By Mariah Monet
Published: November 9th, 2016
In an era dominated by social media, students turn to Instagram, Tumblr, and Twitter to find solace among tweets and memes. College students are some of the most active social media users. But where some students just scroll, others create.
Take Jamie Deliz for example. A Brooklyn College student studying journalism and T.V. Radio, Deliz decided to create her own website one night. Her blog, JamieDeliz.com, focuses on life, music, travel and pop culture.
“To me, the most exciting thing in the world is discovering and learning new things. Whether it’s people, different cultures, fashion, food, and businesses, I want to know about it. All of it,” said Deliz.“My website is basically a ‘little storage spot’ that holds all of my writing.”
Nielsen Social reported that 6.7 million people use blogging websites to make their voices heard, and another 12 million use social media networks to write blog posts. The majority of bloggers, 53.3 percent of the total blogging population, are 21-to-35 year olds (s ). And many of these young bloggers can be found right on the Brooklyn College campus.
“At first, it just started as a kind of Pinterest board on Tumblr, where I could reblog pictures and posts that would motivate me to study. But it quickly turned into something way bigger than I ever thought,” said Keila Lopez, who runs a very successful Tumblr blog centered on organization and study tips.
Lopez is known to the blog world as a study-blogger, a trend that has thousands of notes on the popular, indie website. “Anything to do with studying or getting organized with respect to time or time management,” Lopez continued. “I chose to focus on this because I needed a way to motivate myself to get back on track and stay on track.”
Lopez’s blog “Organize and Study” receives both positive and negative feedback from students around the globe. She showcases questions from other students on her feed in order to help others who are experiencing similar problems.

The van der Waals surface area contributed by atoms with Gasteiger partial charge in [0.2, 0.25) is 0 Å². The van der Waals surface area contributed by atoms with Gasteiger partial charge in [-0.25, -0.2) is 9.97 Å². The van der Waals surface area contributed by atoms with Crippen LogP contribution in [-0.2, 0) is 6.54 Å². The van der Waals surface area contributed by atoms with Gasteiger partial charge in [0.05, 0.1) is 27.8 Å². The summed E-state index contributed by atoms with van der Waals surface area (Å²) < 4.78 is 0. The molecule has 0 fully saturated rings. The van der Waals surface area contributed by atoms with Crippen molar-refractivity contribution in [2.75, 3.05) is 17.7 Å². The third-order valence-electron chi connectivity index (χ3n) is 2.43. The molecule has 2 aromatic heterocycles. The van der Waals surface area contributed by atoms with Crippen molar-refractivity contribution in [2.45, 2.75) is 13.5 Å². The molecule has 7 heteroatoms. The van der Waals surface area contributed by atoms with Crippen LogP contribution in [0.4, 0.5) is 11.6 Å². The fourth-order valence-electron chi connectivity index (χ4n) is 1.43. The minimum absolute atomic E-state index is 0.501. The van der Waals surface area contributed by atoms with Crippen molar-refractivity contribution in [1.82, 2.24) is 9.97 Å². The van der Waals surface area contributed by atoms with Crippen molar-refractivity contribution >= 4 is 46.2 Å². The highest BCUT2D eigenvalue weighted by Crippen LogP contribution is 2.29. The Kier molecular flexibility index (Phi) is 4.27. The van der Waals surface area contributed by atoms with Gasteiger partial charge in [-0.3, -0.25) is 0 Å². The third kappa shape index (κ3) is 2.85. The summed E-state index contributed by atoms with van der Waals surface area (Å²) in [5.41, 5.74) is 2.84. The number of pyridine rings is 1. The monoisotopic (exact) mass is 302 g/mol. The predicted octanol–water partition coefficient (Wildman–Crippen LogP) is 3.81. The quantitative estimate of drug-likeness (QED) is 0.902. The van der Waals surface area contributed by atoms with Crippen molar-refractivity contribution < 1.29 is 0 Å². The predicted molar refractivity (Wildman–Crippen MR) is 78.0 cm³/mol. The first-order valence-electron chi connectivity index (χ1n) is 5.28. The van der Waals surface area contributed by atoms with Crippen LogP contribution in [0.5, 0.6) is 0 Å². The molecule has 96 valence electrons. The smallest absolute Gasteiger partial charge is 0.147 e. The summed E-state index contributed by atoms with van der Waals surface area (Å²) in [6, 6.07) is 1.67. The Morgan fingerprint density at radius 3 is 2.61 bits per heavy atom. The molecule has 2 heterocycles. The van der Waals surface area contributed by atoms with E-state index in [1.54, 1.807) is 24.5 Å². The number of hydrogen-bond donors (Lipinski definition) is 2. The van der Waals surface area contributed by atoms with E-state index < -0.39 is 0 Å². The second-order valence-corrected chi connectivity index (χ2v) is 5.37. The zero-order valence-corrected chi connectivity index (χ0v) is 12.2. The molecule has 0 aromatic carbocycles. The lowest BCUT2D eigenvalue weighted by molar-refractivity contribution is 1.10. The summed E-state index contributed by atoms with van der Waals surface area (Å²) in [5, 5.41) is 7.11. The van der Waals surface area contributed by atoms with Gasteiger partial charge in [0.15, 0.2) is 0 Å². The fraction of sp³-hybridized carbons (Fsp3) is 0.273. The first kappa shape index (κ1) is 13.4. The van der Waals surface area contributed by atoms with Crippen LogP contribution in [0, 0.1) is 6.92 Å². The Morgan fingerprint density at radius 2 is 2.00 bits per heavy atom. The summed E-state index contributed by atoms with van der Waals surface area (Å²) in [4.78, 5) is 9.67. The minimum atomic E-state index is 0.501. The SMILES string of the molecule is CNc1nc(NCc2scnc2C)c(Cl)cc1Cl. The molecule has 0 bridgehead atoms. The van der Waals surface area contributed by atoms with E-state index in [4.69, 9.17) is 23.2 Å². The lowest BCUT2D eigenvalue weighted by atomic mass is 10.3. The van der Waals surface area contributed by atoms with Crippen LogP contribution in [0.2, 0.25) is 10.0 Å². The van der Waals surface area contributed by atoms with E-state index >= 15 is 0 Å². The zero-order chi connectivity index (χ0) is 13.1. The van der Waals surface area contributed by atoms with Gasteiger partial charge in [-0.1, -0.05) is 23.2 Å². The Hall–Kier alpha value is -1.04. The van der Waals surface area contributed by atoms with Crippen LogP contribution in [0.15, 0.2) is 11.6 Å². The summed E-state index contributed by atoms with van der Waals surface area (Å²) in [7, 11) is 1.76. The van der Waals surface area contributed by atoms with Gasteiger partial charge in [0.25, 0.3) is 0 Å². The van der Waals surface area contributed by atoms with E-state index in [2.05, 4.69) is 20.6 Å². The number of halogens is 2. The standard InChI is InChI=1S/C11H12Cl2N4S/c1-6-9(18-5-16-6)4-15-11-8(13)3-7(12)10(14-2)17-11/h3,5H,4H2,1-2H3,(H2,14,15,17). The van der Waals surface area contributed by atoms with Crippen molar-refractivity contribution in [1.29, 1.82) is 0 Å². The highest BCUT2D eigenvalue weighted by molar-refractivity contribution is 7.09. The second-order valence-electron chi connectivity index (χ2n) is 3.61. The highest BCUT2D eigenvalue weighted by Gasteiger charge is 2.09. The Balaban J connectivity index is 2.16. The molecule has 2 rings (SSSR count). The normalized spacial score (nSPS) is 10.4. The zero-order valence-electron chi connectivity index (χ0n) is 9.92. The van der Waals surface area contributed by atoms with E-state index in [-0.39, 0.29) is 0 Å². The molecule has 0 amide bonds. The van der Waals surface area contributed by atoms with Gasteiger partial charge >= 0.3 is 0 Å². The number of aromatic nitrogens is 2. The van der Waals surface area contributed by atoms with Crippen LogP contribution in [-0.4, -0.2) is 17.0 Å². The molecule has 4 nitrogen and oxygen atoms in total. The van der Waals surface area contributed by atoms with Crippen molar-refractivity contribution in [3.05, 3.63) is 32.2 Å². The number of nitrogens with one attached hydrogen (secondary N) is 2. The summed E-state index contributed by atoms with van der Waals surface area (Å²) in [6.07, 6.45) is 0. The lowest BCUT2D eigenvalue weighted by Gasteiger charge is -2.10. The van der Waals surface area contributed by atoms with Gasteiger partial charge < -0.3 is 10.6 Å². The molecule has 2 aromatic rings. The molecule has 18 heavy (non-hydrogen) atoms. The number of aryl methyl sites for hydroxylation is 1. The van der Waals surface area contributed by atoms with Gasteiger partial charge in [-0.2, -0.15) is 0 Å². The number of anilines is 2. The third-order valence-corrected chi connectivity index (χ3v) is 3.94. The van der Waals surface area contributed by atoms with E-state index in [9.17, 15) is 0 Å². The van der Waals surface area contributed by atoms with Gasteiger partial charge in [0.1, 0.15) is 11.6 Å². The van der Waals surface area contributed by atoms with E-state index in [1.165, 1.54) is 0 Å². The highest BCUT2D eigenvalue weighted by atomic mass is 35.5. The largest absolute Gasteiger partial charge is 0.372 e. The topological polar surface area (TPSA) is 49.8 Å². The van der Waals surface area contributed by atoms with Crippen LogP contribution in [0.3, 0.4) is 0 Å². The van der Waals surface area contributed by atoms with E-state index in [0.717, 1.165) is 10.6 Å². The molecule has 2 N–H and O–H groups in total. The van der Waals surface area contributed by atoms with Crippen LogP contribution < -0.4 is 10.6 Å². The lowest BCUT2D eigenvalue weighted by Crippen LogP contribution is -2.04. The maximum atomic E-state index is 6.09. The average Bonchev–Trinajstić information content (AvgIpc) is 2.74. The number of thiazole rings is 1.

Other websites like YouTube have a partnership program, where creators can get paid to upload content based on their view count and length of videos. The opportunities for students are endless; whatever your passion is, there are numerous ways to create content and share.
Busra Yilmaz is a kinesiology student at Brooklyn College and an up-and-coming Instagrammer. Yilmaz posts about traveling around the world on her Instagram page. “I actually started to use it just for fun, but then it became more than fun,” said Yilmaz. “Many things happen all around the world and you want to share your thoughts and feelings about what happens. So here is the way [to] put one picture, and [then] share your thoughts and your side—sometimes political, sometimes personal—whatever [it is].”
Sergine Régnier is another student who started a blog: Lady Sergine. Régnier created her site because she wanted to highlight her Haitian culture. “I try to bring a lot of light on my Haitian culture. My culture is a big part of who I am,” said Régnier, who is minoring in journalism. “I refuse to share negative images of Haiti after Hurricane Matthew. I wrote an article called ‘Haiti Will Rise’ to shed light on the beauty of my culture.”
Régnier just celebrated her one-year anniversary for her blog. She praises her Haitian culture, which she says is an inspiration to write. “American Haitians tell me they are more aware of their Haitian culture because of my blog,” said Régnier.
According to the , only 27 percent of college graduates have careers related to what they had majored in. Further, Penn State found that an estimated 20 to 50 percent of students enter college as “undecided.” To stay open-minded, it’s imperative to find a passion, hobby or skill outside of college.
“I think it’s highly important for students to engage in extracurricular projects. We are not meant to be bound to a school desk for the rest of our lives,” said Lopez. “The point of getting an education is to be able to apply that learned knowledge to actual life, in ways that are conducive to our society.”
When asked about advice for students who want to pursue their passions outside of school, Deliz gave a personal account. “Just go for it! Like I said, one night, I decided to do it,” said Deliz. “You just have to be like, ‘Let me just do this already.’ I’ve done it, and it’s one thing off my list. You want to show the rest of the world what you’re made of—your work, everything.”